A Botanical Wander Around Arthog Bog, Mawddach Estuary
The sun shone as we wandered, crouched and kneeled, uncovering the marshy delights of Arthog Bog...
Asked by members of the Montgomery branch of the North Wales Wildlife Trust (NWWT), to lead a botanical foray on one of the RSPB's special places was a privilege. A large group of interested folk turned up on the day with many questions, and hand lenses at the ready. We made an animated party in search of Arthog’s botanical treasures!
Today, the local community come to enjoy the flowers, wildlife, and the peaceful space, but years ago those unable to afford to light their homes with candles, would have come here to collect soft rush in the summer to make rushlights. This tradition continued into the 19th century, with rushlights sold cheaply in the towns. Leftover kitchen fat warmed at the fireside, was used to dip the stripped rushes, which were left to dry. Gilbert White, in The Natural History of Selbourne (1789), says ‘men that keep bees will mix a little wax with the grease, it will give it a consistency, and render it more cleanly, and make the rushes burn longer.’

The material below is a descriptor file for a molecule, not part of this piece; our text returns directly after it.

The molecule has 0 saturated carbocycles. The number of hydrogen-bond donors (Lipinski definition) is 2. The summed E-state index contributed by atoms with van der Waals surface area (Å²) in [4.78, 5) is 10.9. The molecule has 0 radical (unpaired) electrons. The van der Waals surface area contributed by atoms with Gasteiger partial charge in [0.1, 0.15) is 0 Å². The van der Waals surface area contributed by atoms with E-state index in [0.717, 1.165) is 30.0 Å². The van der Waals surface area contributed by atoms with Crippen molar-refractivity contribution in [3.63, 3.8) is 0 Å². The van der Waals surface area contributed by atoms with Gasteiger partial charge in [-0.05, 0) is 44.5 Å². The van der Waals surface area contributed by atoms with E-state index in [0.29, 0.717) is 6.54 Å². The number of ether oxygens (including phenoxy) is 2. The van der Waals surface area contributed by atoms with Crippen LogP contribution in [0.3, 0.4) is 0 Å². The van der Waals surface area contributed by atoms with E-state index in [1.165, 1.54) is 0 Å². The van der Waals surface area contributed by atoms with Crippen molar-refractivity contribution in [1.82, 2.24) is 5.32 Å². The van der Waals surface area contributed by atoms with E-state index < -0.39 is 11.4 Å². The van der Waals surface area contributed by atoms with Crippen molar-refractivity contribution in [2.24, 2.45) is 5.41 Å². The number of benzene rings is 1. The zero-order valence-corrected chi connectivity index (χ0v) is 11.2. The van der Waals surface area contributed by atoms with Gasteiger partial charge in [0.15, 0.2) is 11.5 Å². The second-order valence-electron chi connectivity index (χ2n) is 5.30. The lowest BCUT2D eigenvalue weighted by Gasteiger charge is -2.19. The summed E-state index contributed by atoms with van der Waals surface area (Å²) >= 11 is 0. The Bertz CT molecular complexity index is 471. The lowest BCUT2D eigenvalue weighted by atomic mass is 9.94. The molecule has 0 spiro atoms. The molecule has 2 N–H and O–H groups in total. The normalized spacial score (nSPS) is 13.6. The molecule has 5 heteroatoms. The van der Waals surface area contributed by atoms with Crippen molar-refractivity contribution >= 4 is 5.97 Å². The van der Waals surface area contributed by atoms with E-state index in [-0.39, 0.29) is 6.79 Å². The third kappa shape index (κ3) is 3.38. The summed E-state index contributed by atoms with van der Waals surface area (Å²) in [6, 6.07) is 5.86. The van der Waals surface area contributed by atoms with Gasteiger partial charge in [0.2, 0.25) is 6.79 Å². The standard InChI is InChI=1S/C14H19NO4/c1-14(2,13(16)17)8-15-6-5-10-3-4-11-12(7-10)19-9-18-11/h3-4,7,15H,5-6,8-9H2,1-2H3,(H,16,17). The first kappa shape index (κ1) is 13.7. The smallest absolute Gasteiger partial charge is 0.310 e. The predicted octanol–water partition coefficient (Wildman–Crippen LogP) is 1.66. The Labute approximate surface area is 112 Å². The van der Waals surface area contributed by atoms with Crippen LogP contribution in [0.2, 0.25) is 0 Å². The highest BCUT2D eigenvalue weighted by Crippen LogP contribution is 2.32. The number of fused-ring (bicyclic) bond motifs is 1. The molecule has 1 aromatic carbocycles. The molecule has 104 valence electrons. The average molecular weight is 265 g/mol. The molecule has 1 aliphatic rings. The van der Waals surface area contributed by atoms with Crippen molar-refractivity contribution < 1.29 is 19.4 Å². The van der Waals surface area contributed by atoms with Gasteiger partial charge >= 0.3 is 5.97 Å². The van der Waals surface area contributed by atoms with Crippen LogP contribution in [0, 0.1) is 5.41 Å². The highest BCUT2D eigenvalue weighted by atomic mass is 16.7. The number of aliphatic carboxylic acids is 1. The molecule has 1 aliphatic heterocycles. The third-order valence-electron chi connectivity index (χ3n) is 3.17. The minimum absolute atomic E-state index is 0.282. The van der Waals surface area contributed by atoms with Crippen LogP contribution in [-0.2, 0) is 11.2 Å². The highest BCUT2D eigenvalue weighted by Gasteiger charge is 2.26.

Our walk finds included a range of evocatively named marsh specialities: Devil’s-bit Scabious, Ragged Robin, Marsh Pennywort, Tufted forget-me-not, Lesser Skullcap, Marsh Ragwort and Round-leaved Water Crowfoot.
We didn’t confine ourselves to the obvious flowering plants, but took time to discover with our lens the details of the rush, grass and sedge flowers. Smaller still, we examined the wonderful weird structures of the lichens decorating the memorial bench in fine style:
The walk was a relaxed friendly event, sharing stories and anecdotes, along with a picnic lunch. Though lunch was intended to complete the walk, we couldn’t help ourselves from stopping to find more natural wonders on our way back! A total of 56 species were recorded, including two rusts!
Arthog provides a valuable home to two special rare and local plants, Touch-me-not Balsam (Impatiens noli-tangere) and Wavy St John’s-wort (Hypericum undulatum). Both beautiful in flower, are best seen in July. UK wide, Wavy St John’s-wort has undergone ‘many losses due to habitat destruction, especially through agricultural intensification, and this trend has continued in recent years.
Fortunately, for the marsh and bog plants of Arthog their future is secure. Pony grazing coupled with scrub and tree growth management keeps the site open and light.
Visiting: It’s possible to do a loop walk through the reserve to join the Mawddach trail and wind back around to your starting point within an hour or less, but you’re likely to want to linger longer! The quiet car park (with loos) and the flat accessible paths make the reserve an accessible, as well as a special place to visit.
Thank you for my invite NWWT!
Find out more:
CENNAD: Lichen Apprenticeship Scheme
A specialist programme of supported learning activities, where beginners are brought to a level where they can usefully contribute to monitoring lichens.